Lame lotto effort

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The budget for Canadian /hoaxes must have been cut: a bad photoslop job and no story to dig into for the1;biggest win ever”.

Well, at least three occult type can be found.

How can anyone be left that consumes media believe this crap?

 

A group of 12 co-workers stepped forward Thursday to claim the $60-million jackpot from last week’s Lotto Max .

“There was screaming, yelling, people on the table” said Dennis Cartier, who is one of the Canadian Black Book employees to share the prize.

The 12-person group had been participating in group play for the past eight years with little luck. The largest amount they had ever won was $90.

The jackpot was the biggest in Lotto Max history.

Source: Group of 12 co-workers claim $60M Lotto Max jackpot | Toronto Star

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1 thought on “Lame lotto effort

  1. psyopticon

    This story smells very fishy indeed. The Lotto syndicate manager is Dennis Cartier. Supposedly this was the sequence of events..
    ——-
    “He checked his ticket at a gas station and couldn’t believe his eyes. He then raced home, signed the ticket and put it on the refrigerator.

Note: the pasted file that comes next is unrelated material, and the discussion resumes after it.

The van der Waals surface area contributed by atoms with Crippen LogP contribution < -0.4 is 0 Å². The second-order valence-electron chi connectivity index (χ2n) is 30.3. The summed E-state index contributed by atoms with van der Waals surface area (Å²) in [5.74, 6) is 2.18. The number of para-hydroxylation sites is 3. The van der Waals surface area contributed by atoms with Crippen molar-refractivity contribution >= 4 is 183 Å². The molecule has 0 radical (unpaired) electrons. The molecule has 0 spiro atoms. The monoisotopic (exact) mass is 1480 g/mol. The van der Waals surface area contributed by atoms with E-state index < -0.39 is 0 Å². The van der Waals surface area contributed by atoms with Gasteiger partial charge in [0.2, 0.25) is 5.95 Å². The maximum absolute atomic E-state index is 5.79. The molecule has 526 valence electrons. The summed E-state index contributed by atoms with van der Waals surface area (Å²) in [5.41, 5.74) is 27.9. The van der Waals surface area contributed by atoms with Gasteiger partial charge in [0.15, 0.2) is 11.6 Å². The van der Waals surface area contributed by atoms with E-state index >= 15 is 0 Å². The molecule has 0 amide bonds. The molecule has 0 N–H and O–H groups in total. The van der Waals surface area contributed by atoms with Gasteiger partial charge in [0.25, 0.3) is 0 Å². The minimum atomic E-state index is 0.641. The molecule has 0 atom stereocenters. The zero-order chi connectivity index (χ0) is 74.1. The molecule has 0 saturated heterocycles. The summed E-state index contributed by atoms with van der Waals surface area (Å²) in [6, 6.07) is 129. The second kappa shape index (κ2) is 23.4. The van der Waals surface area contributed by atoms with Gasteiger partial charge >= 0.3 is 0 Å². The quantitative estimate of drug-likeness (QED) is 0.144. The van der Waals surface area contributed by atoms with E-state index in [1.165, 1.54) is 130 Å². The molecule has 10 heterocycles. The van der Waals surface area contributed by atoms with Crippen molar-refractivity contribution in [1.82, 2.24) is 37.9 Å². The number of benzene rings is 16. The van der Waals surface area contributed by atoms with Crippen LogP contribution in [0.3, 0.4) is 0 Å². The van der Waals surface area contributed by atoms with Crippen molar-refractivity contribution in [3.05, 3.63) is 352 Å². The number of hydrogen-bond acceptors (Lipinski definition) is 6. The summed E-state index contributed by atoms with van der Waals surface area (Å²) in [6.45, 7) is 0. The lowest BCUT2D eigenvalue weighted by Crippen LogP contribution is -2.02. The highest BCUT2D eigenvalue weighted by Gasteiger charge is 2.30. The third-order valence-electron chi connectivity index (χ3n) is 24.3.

“I wanted to stay calm, eat my burrito and check the numbers again online. Every single number matched up, so I went back to where I bought the ticket and that’s when it all became very real.”
    ——-
    That’s Canada, where maybe things are different, but in Britain, Lotto wins above some trivial amount – if they even exist – are never paid out by the retailer; they have to be claimed directly from the HQ of the Lotto operator.

    Those rules are printed on every ticket. So why would Cartier “go back to where I bought the ticket”? For what purpose? It’s not like they’d pay out $60m to him over the counter. And wouldn’t it be courteous to inform his 11 syndicate buddies of their wonderful news first?

    And in his narrative, why didn’t Cartier identify the place he’d bought the ticket? It’s a major part of the narrative. And wouldn’t the winner want to effuse a little joy and thanks towards the retailer for selling him the winner? Oddly, it’s left to the Post and others to inform us that “The winning ticket was purchased at Petro Canada on Kennedy Road in Brampton.”

    The Post also lists the other eleven syndicate members who will apparently share the $60m winnings with Cartier. Are they sims, or hoax actors? Why would any of them want to be identified? Is it obligatory? In the British Lotto, anonymity for winners is guaranteed by default; which makes sense. After all, it’s not in the winners’ interest – it’s a security risk – to boast publicly of such a massive win.

    When we do see £150m Lotto winners in the newspapers, posing for photos with their giant cheques, it’s perhaps a strong clue that it’s all but a fake. Just another grand hoax to boost the Lotto’s popularity.

    www.huffingtonpost.ca/2015/10/…

    www.newswire.ca/news-releases/…

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